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Getting Statements of Work Right

May 12, 20082 mins
Core Java

You can draft the best, most protective contract in the world, but if the statement of work (SOW) fails to adequately describe the deliverables and the services to be rendered, the project can fail, cost overruns can result, and project schedules not achieved.  It is amazing how much time and effort goes into drafting an appropriate agreement for an engagement, but so little time spent on the key business documents, particularly the SOW.  The SOW is the roadmap for the engagement.  The parties should take appropriate care in ensuring it accurately reflects the specific tasks and obligations each party will have during the course of performance.  Because so few SOWs are drafted properly, I thought it would be useful in this and the following entries in my blog to provide a checklist of key SOW elements.

This week, we will talk about the scope of work and business requirements.  In drafting the SOW the following should be kept in mind:

  • Detailed explanation of each party’s tasks and obligations.  This explanation should be written such that someone unrelated to the project who is familiar generally with technology could understand the services and deliverables to be provided by the contractor.  Avoid excess use of jargon and our terms, unless such terms are clearly defined in the Statement of Work.

  • Include a project plan with a clear project schedule.  All dates must be able to be readily calculated.  Avoid referring to dates as “estimates.”  Avoid calculation of all dates from the “beginning of the project,” without the date of that being clearly defined.

  •  Include functional and technical specifications 

  • Remove or limit extensive lists of contingencies on the contractor’s performance.  Carefully review and limit any contractor “assumptions” in the SOW. The vast majority of contingencies are very general in nature and would create a substantial “out” for the contractor or, at least, provide the means for the contractor to charge additional fees.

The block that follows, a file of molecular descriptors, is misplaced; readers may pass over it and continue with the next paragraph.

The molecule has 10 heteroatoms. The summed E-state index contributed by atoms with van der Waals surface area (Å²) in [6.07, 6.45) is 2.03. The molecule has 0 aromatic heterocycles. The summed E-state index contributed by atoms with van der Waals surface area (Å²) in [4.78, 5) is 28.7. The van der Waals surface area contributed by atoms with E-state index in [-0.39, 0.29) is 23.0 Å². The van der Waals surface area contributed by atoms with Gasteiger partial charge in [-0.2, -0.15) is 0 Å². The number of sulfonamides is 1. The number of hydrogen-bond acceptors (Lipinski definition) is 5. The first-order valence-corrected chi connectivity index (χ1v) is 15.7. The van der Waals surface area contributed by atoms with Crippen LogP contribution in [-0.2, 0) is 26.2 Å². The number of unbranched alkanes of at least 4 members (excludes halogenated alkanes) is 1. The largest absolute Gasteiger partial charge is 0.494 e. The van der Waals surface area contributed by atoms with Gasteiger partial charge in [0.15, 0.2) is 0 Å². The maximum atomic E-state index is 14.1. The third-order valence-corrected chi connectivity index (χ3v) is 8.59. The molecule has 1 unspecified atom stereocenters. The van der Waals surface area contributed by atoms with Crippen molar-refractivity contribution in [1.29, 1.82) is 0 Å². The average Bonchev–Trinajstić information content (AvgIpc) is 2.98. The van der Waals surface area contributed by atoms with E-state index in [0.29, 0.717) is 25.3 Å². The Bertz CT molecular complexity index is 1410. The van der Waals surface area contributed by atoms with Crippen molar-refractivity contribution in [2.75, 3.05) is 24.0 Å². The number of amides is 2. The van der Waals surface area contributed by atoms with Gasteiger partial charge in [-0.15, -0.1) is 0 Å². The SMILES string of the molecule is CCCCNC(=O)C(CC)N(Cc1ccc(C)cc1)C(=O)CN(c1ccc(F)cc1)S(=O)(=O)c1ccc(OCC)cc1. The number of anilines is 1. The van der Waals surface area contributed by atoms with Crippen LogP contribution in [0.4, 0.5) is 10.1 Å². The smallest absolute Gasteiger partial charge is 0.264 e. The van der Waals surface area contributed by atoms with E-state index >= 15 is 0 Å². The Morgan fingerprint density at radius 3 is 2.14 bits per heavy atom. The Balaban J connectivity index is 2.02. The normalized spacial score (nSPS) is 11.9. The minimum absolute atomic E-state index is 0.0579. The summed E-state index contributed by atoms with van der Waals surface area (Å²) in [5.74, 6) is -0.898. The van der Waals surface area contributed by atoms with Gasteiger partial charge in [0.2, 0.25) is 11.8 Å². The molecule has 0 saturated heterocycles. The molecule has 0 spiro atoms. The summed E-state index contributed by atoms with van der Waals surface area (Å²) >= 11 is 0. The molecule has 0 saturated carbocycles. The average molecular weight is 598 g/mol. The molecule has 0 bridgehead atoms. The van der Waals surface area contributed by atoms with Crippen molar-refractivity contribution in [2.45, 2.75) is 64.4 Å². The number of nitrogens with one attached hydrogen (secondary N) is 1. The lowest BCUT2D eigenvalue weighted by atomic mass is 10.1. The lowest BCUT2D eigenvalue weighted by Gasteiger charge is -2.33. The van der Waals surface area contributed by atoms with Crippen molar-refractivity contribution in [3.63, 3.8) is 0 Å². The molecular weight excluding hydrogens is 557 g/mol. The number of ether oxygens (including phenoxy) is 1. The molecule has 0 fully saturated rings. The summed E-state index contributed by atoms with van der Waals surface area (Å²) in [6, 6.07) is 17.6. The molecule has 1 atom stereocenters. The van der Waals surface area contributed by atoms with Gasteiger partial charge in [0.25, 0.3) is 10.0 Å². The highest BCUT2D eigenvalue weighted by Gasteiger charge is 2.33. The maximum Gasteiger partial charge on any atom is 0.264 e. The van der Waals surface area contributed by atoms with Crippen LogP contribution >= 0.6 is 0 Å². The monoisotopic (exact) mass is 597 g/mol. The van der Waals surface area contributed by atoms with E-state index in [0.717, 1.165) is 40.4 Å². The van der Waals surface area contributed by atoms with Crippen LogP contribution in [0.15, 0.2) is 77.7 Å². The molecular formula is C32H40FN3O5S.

• Avoid references to an associated proposal.  Proposals may contain legal terms that could conflict with the negotiated agreement.  If content in the proposal is relevant, it should be directly incorporated into the SOW.  

  • Remove language that would allow the SOW to override or conflict with the underlying agreement.  

  • Ensure the language in the SOW conforms to the underlying agreement.  This means making sure defined terms used in the agreement are also used in the Statement of Work.


Michael R. Overly is a partner and intellectual property lawyer with Foley & Lardner LLP where he focuses on drafting and negotiating technology related agreements, software licenses, hardware acquisition, development, disaster recovery, outsourcing agreements, information security agreements, e-commerce agreements, and technology use policies. He counsels clients in the areas of technology acquisition, information security, electronic commerce, and on-line law.

Mr. Overly is a member of the Technology Transactions & Outsourcing and Privacy, Security & Information Management Practices. Mr. Overly is one of the few practicing lawyers who has satisfied the rigorous requirements necessary to obtain the Certified Information System Auditor (CISA), Certified Information Privacy Professional (CIPP), Certified Information Systems Security Professional (CISSP), Information Systems Security Management Professional (ISSMP), Certified Risk and Information System Controls (CRISC) and Certified Outsourcing Professional (COP) certifications.

The opinions expressed in this blog are those of Michael R. Overly and do not necessarily represent those of IDG Communications, Inc., its parent, subsidiary or affiliated companies.

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